We were also confronted time and time again by the guardian of the road, much like the troll and the bridge...

You must answer me three riddles.......
Having dipped on our 11th hour tern, we were headed back when some kind of fate caused me to stop to take a picture of a flyover pelican, knowing full well that the light was terrible.  After double checking the photo I turned to see if Thea was following me, and she was gazing toward the far end of the lake.  "I don't think I see anything" were her words, but as I looked in the direction she was I saw a white bird, flying with a very bouyant flight.  Tern!  But..... Caspian had been report at Leach Lake as well.  I quickly got the scope on it and.....  Forster's Tern!  Thank you Thea and Pelican!

At this point it was easy to start heading west again, and we decided to drive the length of Reclamation Rd, just outside of Creston.  Our first Bobolink of the trip were co-operative but again not close enough for a photo, but birds were fairly plentiful.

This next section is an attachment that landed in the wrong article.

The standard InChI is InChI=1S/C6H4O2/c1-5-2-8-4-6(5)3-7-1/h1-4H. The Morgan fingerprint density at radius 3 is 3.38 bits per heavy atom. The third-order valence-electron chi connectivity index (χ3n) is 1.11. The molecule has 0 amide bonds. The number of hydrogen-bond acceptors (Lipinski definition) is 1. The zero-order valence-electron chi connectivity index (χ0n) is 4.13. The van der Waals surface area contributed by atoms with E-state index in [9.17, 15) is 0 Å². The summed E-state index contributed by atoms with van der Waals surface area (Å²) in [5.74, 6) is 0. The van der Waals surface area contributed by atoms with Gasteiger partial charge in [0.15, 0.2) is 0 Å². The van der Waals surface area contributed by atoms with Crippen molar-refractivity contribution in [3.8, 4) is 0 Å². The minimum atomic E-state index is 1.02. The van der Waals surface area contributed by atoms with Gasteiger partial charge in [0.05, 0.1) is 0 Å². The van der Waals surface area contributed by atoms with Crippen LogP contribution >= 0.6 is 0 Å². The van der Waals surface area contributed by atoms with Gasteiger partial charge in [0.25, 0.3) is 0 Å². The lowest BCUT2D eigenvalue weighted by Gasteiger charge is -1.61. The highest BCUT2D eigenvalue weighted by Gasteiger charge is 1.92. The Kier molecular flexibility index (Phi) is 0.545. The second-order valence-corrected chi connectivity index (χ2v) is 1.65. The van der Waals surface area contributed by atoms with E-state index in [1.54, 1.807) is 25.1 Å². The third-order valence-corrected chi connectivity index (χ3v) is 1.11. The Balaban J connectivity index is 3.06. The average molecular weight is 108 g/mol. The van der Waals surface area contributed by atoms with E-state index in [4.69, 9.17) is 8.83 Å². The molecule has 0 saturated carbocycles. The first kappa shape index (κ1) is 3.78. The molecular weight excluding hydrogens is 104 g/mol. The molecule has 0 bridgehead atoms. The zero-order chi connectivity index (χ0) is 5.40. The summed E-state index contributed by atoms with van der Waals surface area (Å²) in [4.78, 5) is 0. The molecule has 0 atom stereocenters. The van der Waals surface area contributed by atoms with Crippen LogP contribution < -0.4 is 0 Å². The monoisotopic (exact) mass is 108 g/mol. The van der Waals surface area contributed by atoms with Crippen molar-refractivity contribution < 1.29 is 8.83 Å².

Talk about using available materials!  Found on Reclamation Rd.
Birding between Creston and Osoyoos, where we spent our final night, was fairly quiet.  I had hoped to do some walking around at Stagleap Park to pick up higher altitude species, but....

Bridal Lake was still half frozen, much to the chagrin of the Spotted Sandpiper that flew from chunk of ice to chunk of ice, and the fog decended very quickly, causing a fast retreat on our part.

An uneventful lunch detour to Syringa Park north of Castlegar was a great picnic, but not much more.  We stopped back in at Anarchist Mountain, and were greeted by Western and Mountain Bluebirds, our only of the trip, plus more Williamson's Sapsuckers, Pygmy Nuthatches, Red Crossbills, and a Pine Siskin.  We also added to our mammal list, in the form of Yellow Pine Chipmunk.